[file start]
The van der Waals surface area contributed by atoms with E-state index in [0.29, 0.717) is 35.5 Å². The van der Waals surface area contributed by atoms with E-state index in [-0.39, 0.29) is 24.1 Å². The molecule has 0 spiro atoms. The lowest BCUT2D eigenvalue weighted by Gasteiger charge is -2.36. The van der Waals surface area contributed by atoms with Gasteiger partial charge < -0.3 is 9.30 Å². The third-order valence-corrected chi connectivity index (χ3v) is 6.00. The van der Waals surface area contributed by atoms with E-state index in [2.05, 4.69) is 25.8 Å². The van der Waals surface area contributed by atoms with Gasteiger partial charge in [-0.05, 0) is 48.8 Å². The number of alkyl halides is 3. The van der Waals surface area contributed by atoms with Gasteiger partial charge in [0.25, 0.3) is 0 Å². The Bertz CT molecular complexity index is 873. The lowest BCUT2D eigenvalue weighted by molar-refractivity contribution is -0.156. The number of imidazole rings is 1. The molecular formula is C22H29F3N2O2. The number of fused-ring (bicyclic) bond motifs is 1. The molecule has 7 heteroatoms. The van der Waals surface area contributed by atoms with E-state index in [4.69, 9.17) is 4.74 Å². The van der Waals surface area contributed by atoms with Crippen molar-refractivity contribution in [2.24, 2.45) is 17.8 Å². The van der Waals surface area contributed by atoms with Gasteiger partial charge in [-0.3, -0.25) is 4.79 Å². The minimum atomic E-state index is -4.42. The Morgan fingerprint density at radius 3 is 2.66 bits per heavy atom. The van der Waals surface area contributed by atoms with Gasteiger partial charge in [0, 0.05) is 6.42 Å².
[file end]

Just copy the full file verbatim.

The van der Waals surface area contributed by atoms with E-state index in [0.29, 0.717) is 35.5 Å². The van der Waals surface area contributed by atoms with E-state index in [-0.39, 0.29) is 24.1 Å². The molecule has 0 spiro atoms. The lowest BCUT2D eigenvalue weighted by Gasteiger charge is -2.36. The van der Waals surface area contributed by atoms with Gasteiger partial charge < -0.3 is 9.30 Å². The third-order valence-corrected chi connectivity index (χ3v) is 6.00. The van der Waals surface area contributed by atoms with E-state index in [2.05, 4.69) is 25.8 Å². The van der Waals surface area contributed by atoms with Gasteiger partial charge in [-0.05, 0) is 48.8 Å². The number of alkyl halides is 3. The van der Waals surface area contributed by atoms with Gasteiger partial charge in [0.25, 0.3) is 0 Å². The Bertz CT molecular complexity index is 873. The lowest BCUT2D eigenvalue weighted by molar-refractivity contribution is -0.156. The number of imidazole rings is 1. The molecular formula is C22H29F3N2O2. The number of fused-ring (bicyclic) bond motifs is 1. The molecule has 7 heteroatoms. The van der Waals surface area contributed by atoms with E-state index in [4.69, 9.17) is 4.74 Å². The van der Waals surface area contributed by atoms with Crippen molar-refractivity contribution in [2.24, 2.45) is 17.8 Å². The van der Waals surface area contributed by atoms with Gasteiger partial charge in [-0.3, -0.25) is 4.79 Å². The minimum atomic E-state index is -4.42. The Morgan fingerprint density at radius 3 is 2.66 bits per heavy atom. The van der Waals surface area contributed by atoms with Gasteiger partial charge in [0, 0.05) is 6.42 Å².